Happy birthday, Antinous!
In the snippet below, we have a wee nod to Antinous, Hadrian’s beloved companion who drowned in the Nile in AD 130 and was subsequently elevated through apotheosis to a divinity by Hadrian. For a bit more of the basic information about this enigmatic and fascinating historical figure, here’s the Wikipedia page for Antinous.
Antinous as Bacchus in the Vatican Museum (photo: Jastrow, 2006)
In Dominus Book 3, there’s only one (so far) and admittedly rather oblique reference to Antinous, who in AD 107 was not yet born in the distant eastern province of Bithynia. As readers of the first two novels in the Dominus saga have already discovered, Hadrian (our dear Publius, i.e. the Greekling) is Gaius Fabius’s younger ward brother in this mad fictional romp. The POV for this scene is our dearest freedman, Maximus, who’s still having trouble not referring to his former master as Dom. Unedited and subject to change.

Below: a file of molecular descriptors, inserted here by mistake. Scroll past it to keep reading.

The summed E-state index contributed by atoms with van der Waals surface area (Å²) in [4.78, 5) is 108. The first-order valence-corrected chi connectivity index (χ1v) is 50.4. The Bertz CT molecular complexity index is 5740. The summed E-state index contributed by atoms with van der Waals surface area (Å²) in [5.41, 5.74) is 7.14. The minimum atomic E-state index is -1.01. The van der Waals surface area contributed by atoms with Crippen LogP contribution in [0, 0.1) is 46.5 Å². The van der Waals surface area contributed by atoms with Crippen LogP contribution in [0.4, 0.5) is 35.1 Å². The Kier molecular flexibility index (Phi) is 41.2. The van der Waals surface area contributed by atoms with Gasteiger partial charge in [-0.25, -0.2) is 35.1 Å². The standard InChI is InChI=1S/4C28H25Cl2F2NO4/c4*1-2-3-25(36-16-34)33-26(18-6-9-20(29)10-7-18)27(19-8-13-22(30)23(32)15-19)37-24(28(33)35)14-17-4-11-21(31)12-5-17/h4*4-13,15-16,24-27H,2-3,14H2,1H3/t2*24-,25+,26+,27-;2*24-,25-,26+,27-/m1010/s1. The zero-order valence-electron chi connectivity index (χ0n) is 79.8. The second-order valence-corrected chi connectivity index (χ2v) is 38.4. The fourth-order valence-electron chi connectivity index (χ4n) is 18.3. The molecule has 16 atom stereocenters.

While Dom led Alexandros farther down the portico to speak to him privately, Dom’s brother meandered over and sat on the bench beside Max. “I envy Gaius, you know. All my life I’ve dreamt of falling madly in love with a boy as beautiful and talented as his Dacian lad.”
Heartbreak choking his words, Max replied, “I hope you find that boy someday, sir. Finding true love is a rare and precious gift.”
“You are wise beyond your station, Maximus. Sadly, I fear Gaius’s love for that Dacian will be his greatest weakness. I’m not convinced the emperor of Rome can afford to be in love, especially with a barbarian catamite.”
“The Commander has been known to break rules, sir.”